when we had the polar vortex last year, it was -18F, not counting wind chill. Most of our chickens were fine. A few seemed lethargic. We added feed to their coop since it appeared a few weren’t venturing out into really cold weather to eat. They already had water in their coop. The additional food station in the coop helped during really cold weather.

    make sure their coop is draft free where they roost, yet has good ventilation. You will know you have good ventilation when the humidity inside the coop is the same as outside, and their breathing and pooping isn’t increasing the humidity.

    some people add heat in some manner, but unless you get horribly cold, this isn’t needed. We have a doubly secured heat lamp in the coop. It is positioned over the middle roost and connected to a programmable thermostat to turn on when the temps in the coop get below 15F. Even with the polar vortex, this lamp hardly turned on, and the birds never huddled under it when it was on. I don’t think we need to use it this year, as it didn’t add any benefit.

    good luck with your first winter!
     
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  8. HennyPenny2019

    HennyPenny2019 Songster

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    Thank you for posting this. I too am new at this and really worried about my girls.
     
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  9. chickens really

    chickens really Crazy Call Duck Momma

    Totally depends on the type of Coop you have. Drafts blowing in on them etc. No need to check on them in the dark though. In the morning see how they are doing in the current set up. A cold bird puffs up and doesn't want to move around much. Cold stress can bring out symptoms of diseases they carry. I run heat here for my Birds.
     
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  10. DobieLover

    DobieLover Easily distracted by chickens

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    First of all, none of us are born with chicken experience so if you do not know and are asking questions, those questions are impossible to be dumb. Good for you for asking!
    I can assure you that chickens DO NOT sleep through the night. Yes, they nap off and on but it has been my observation that they more or less preen, nap and just wait out the night. I have coop cameras with infrared light on them and I have insomnia. A chicken junkie gets her fix by "spying" on the flock in the wee hours of the night. I've never once seen all the chickens sleeping. So them being awake is normal. I personally wouldn't bother checking on them at night as long as your coop has great ventilation and is nice and dry.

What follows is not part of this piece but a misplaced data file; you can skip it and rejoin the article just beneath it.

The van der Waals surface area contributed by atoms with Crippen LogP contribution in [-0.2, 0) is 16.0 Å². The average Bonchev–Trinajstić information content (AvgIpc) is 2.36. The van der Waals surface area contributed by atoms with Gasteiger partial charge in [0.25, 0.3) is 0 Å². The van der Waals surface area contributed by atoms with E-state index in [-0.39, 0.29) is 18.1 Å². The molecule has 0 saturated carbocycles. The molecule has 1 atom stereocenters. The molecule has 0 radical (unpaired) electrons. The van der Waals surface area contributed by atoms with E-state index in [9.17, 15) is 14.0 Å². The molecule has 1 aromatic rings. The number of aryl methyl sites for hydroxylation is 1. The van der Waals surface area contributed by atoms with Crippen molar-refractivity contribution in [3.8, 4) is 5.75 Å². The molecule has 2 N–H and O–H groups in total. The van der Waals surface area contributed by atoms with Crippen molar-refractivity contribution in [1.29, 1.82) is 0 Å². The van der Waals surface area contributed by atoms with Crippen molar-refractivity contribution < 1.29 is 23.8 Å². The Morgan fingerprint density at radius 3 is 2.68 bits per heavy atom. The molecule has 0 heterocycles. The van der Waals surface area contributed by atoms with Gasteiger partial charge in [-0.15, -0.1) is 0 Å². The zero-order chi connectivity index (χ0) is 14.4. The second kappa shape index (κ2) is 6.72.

Absolutely NOT. It is very normal. Eventually the ice will sublime (go from solid straight to gas) in the cold dry air. It does not hurt them at all.

    Your primary goal is to keep the coop free of drafts at the roost level and as dry as possible. They will do the rest.
    Chickens in the winter will still partially puff up their feathers but it's hard to describe. It doesn't look like a chicken with coccidiosis. They just look a little bigger but the feathers still give the bird sleek appearance.
    Chickens will still do all the same things in the winter that they normally do in warm weather, but they will sometimes take a break to perch and sit on their feet.
    You can and should offer one waterer with electrolytes in it for a day or two a week during the coldest days. This will help with cold stress. Always offer fresh water as well.
    Make certain they go to roost with a full crop of food. They will digest that during the night and that is what will keep their metabolism up and keep their bodies warm at night. The feathers keep the warmth in.
    I have a chicken in the midst of a very hard molt. She is nearly half naked. She came out of the run onto the snow this morning in 18F weather and was not shivering.